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HomemieyecareStep Up to Prevent Falls: A Looming Public Health Crisis

Step Up to Prevent Falls: A Looming Public Health Crisis

This month (April) is Falls Prevention Month. It’s the perfect opportunity to reflect on the unique opportunity that optometrists, as primary eye care providers, have to help reduce the incidence of falls in the community.

There is a strong relationship between vision and the risk of falls. By screening your patients during an eye examination, or providing them with a short list of questions to take home, you can help reduce their risk of having a potentially life-changing fall.

Falls are a major public health problem around the world. Almost a third of people aged over 65 will fall in any given year,1 making this the second largest cause of injury-related deaths globally.2 Falls may be caused by multiple intrinsic or extrinsic factors (Table 1) and each risk factor is cumulative. One study showed that the risk of falling increased to 78% in one year for a person with four or more risk factors.

It is recommended that to prevent falls, changes to spectacle prescription in older people should be conservative

Case Study: Nancy’s Fall

Nancy* is a 65-year-old Caucasian female who presented for an eye test at the insistence of her daughter. Her previous eye exam had been about a year ago, at which the optometrist informed her she had ‘small cataracts’. She reported that she only ever wears +2.00 glasses from the pharmacy to read. She was in good health and was not taking any medications. One month prior, Nancy had fallen in her garden. Although she wasn’t injured, she had since felt reluctant and nervous to go outside. When queried about the cause of her fall, she was reluctant to comment. Her daughter noted that she seldom liked to go out at night and often complained of lights at night being ‘blinding’.

Nancy’s refraction was: R: -1.50DS, best corrected visual acuity (BCVA) 6/15; L: -0.50/-0.25x 180, BCVA 6/12.

Confrontation visual fields, both pupil reactions and motilities were unremarkable.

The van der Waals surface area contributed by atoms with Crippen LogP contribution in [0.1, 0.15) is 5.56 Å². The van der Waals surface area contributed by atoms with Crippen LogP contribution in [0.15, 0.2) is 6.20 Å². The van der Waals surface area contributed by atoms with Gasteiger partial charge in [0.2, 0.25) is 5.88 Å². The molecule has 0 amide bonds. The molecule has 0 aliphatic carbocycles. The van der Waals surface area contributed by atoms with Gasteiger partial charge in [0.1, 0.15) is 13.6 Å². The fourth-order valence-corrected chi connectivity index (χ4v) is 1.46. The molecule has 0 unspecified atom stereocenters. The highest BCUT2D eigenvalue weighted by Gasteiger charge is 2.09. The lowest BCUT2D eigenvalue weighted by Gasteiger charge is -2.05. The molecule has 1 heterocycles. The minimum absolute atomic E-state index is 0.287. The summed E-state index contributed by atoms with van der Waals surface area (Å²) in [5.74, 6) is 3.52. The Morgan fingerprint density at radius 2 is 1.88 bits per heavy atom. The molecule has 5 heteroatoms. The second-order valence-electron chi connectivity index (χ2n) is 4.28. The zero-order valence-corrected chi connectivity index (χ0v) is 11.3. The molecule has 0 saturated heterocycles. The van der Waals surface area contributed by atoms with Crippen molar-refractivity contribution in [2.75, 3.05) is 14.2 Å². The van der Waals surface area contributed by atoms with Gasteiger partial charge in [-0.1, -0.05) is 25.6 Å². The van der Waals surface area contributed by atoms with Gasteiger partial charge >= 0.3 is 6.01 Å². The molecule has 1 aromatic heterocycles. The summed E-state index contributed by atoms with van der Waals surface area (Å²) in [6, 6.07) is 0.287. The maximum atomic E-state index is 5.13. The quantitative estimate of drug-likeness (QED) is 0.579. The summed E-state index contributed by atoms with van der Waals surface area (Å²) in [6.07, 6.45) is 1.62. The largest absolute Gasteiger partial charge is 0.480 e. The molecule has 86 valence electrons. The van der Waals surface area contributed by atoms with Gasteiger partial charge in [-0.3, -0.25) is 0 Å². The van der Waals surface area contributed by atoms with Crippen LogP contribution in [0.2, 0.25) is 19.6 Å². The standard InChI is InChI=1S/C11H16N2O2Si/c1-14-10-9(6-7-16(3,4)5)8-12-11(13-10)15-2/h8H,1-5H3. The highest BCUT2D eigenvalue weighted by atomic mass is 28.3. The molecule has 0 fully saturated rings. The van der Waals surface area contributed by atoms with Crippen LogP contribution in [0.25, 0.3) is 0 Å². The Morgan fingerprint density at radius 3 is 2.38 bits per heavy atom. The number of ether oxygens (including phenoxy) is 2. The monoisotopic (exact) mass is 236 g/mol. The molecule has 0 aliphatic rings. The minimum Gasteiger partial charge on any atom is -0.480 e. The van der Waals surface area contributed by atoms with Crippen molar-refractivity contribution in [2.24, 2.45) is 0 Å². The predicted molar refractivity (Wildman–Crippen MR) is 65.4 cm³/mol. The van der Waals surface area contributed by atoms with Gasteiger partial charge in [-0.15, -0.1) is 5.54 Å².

Stereopsis was reduced to 200 seconds using the Randot stereotest circles.

Slit lamp examination showed a moderate amount of mixed nuclear and cortical cataracts, worse in the right compared to left. Upon dilation, the retinae, optic nerves and maculae appeared healthy, and Nancy’s intraocular pressures were 15mmHg in each eye, measured with iCare at 1.15pm.

Table 1. Modified with permission from Optometry Australia’s Guidelines for Falls.

The impact of a fall on mental health can be far-reaching, particularly for the elderly. As evidenced in our case study, they may stop exercising or avoid leaving the house due to anxiety over further falls. This can lead to social isolation and a more sedentary lifestyle.4 Falls can also lead to a higher rate of nursing home admissions.5

As a primary eye care provider, asking some simple questions in a case history during a routine examination for any patient over the age of 65, or providing the patient with a short questionnaire to take home, is a valuable way to identify their falls risk.


Vision impairment is a risk factor for falling because it impedes the ability to see obstacles and judge step edges and kerbs correctly. Good visual acuity is crucial, especially for balance; multiple falls are twice as likely to occur if a patient has a BCVA of 6/9 or worse for both eyes.6 Reduced visual fields, contrast sensitivity and stereopsis may also contribute, although the exact extent is still unclear. Studies have shown that 75% of the visual impairment of most patients who were hospitalised after a fall was correctable with a prescription or cataract extraction.7–11 By improving a patient’s visual acuity, optometrists can significantly reduce the risk of these incidents and the associated burden of care.

On the other hand, optical correction can contribute to falls in older people, due to adaptation problems. In one study, a large change in prescription (defined as 0.75D or greater of sphere or cylinder, axis changes of ≥ 10° up to 0.75DC and ≥ 5° for >0.75DC, any prism change, or an introduced anisometropia of ≥ 0.75DS) caused 74% of participants to fall at least once, while only 53% of those with smaller changes fell.12

Australian data found that large changes to spectacle correction after cataract surgery (0.75D and above) doubled a person’s falls risk.13 These large changes may cause problems, particularly from distortion; laboratory and epidemiological studies have confirmed that changes in magnification can lead to errors in step clearance and increased risk of a fall.14